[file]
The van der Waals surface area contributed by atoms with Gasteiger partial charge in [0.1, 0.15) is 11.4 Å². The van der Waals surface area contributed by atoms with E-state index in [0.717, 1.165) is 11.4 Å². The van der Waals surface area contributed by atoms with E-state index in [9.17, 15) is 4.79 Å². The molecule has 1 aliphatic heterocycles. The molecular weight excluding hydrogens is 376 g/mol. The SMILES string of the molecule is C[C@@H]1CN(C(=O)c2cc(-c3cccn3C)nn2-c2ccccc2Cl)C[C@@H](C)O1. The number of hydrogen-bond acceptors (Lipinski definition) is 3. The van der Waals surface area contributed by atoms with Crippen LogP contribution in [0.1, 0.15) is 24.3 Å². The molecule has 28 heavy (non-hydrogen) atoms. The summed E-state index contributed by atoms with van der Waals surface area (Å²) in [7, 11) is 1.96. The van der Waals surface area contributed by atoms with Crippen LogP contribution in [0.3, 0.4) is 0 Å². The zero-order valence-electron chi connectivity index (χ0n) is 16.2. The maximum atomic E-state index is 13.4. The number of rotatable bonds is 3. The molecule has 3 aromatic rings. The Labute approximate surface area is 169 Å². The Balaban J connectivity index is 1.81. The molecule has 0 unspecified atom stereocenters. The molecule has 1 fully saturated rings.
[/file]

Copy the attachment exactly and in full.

The van der Waals surface area contributed by atoms with Gasteiger partial charge in [0.1, 0.15) is 11.4 Å². The van der Waals surface area contributed by atoms with E-state index in [0.717, 1.165) is 11.4 Å². The van der Waals surface area contributed by atoms with E-state index in [9.17, 15) is 4.79 Å². The molecule has 1 aliphatic heterocycles. The molecular weight excluding hydrogens is 376 g/mol. The SMILES string of the molecule is C[C@@H]1CN(C(=O)c2cc(-c3cccn3C)nn2-c2ccccc2Cl)C[C@@H](C)O1. The number of hydrogen-bond acceptors (Lipinski definition) is 3. The van der Waals surface area contributed by atoms with Crippen LogP contribution in [0.1, 0.15) is 24.3 Å². The molecule has 28 heavy (non-hydrogen) atoms. The summed E-state index contributed by atoms with van der Waals surface area (Å²) in [7, 11) is 1.96. The van der Waals surface area contributed by atoms with Crippen LogP contribution in [0.3, 0.4) is 0 Å². The zero-order valence-electron chi connectivity index (χ0n) is 16.2. The maximum atomic E-state index is 13.4. The number of rotatable bonds is 3. The molecule has 3 aromatic rings. The Labute approximate surface area is 169 Å². The Balaban J connectivity index is 1.81. The molecule has 0 unspecified atom stereocenters. The molecule has 1 fully saturated rings.